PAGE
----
 Millions
owed to France & Netherlands from Rev. War
Washington allowed Hamilton to make most of the
decisions about finances.
 Hamilton
wanted the national government to pay back
the nations, states, and individuals who had loaned $$.
 This fight was very complicated, but Southerners were
opposed, and Northerners were generally in favor.
 Hamilton compromised with the South: vote for my plan,
and we’ll set the capitol in the South.
 That’s
how Washington, D.C. was created!
Hamilton & the Financial Crisis
Hamilton went further: he wanted a national bank.
 Here
is where Jefferson and Madison began to
disagree strongly with Hamilton.
 Remember:
Hamilton and Madison wrote the Federalist
Papers together, and all three fought for the Constitution.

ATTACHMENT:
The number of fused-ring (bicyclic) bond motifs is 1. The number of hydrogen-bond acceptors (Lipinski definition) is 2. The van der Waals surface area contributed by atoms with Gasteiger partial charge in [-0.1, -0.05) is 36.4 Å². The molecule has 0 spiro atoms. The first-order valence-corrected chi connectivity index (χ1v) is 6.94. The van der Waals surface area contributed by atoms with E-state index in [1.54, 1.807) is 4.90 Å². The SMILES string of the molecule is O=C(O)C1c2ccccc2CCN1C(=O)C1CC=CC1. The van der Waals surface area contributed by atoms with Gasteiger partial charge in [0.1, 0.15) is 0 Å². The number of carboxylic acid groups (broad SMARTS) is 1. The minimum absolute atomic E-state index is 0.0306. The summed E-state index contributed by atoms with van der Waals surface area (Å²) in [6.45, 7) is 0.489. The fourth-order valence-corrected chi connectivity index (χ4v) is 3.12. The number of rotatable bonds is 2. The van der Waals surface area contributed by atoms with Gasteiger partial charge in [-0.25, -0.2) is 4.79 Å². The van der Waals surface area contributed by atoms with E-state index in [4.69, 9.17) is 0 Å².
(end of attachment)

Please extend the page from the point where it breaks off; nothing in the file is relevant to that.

 Republicans
thought a national bank gave the federal
government and the rich too much power.
 They said it was unconstitutional.
 Washington sided, as always, with Hamilton, and a
national bank was created.
 What can you see about Hamilton? About Jefferson?
Hamilton & the Financial Crisis
One more disagreement between Hamilton and
Jefferson/Madison: Hamilton wanted to encourage
more industry and less agriculture.
 So
he proposed a tariff, or import tax, on foreign
products to encourage Americans to make and buy
their own products.
 This would also raise money when it was desperately
Hamilton also proposed some national taxes, like
the one on whiskey.
Hamilton vs. Jefferson/Madison
By this point, it should be clear where each side
What was Hamilton (and thus Washington) for?
 More
industry and merchants
 Bigger central government/less state power
 More Northern-related interests
What were Jefferson and Madison for?
 More
agriculture and farming
 Smaller central government/more state power